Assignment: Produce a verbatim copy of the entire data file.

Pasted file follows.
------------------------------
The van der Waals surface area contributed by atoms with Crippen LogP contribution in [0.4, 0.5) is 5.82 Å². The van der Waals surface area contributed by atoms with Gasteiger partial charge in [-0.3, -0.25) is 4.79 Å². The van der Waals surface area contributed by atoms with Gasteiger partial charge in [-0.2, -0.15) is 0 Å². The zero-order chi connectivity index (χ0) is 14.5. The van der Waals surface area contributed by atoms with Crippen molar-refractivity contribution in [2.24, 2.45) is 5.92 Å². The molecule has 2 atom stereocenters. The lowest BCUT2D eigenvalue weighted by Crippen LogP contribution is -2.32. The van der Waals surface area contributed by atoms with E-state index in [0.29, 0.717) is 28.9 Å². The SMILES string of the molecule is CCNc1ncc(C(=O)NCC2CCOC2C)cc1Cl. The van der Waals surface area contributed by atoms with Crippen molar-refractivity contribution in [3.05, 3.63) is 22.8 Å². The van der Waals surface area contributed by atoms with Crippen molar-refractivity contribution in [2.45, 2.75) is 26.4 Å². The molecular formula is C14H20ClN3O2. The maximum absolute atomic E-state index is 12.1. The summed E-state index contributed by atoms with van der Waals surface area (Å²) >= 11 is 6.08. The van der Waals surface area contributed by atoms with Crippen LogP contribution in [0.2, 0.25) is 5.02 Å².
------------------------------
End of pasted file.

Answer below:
The van der Waals surface area contributed by atoms with Crippen LogP contribution in [0.4, 0.5) is 5.82 Å². The van der Waals surface area contributed by atoms with Gasteiger partial charge in [-0.3, -0.25) is 4.79 Å². The van der Waals surface area contributed by atoms with Gasteiger partial charge in [-0.2, -0.15) is 0 Å². The zero-order chi connectivity index (χ0) is 14.5. The van der Waals surface area contributed by atoms with Crippen molar-refractivity contribution in [2.24, 2.45) is 5.92 Å². The molecule has 2 atom stereocenters. The lowest BCUT2D eigenvalue weighted by Crippen LogP contribution is -2.32. The van der Waals surface area contributed by atoms with E-state index in [0.29, 0.717) is 28.9 Å². The SMILES string of the molecule is CCNc1ncc(C(=O)NCC2CCOC2C)cc1Cl. The van der Waals surface area contributed by atoms with Crippen molar-refractivity contribution in [3.05, 3.63) is 22.8 Å². The van der Waals surface area contributed by atoms with Crippen molar-refractivity contribution in [2.45, 2.75) is 26.4 Å². The molecular formula is C14H20ClN3O2. The maximum absolute atomic E-state index is 12.1. The summed E-state index contributed by atoms with van der Waals surface area (Å²) >= 11 is 6.08. The van der Waals surface area contributed by atoms with Crippen LogP contribution in [0.2, 0.25) is 5.02 Å².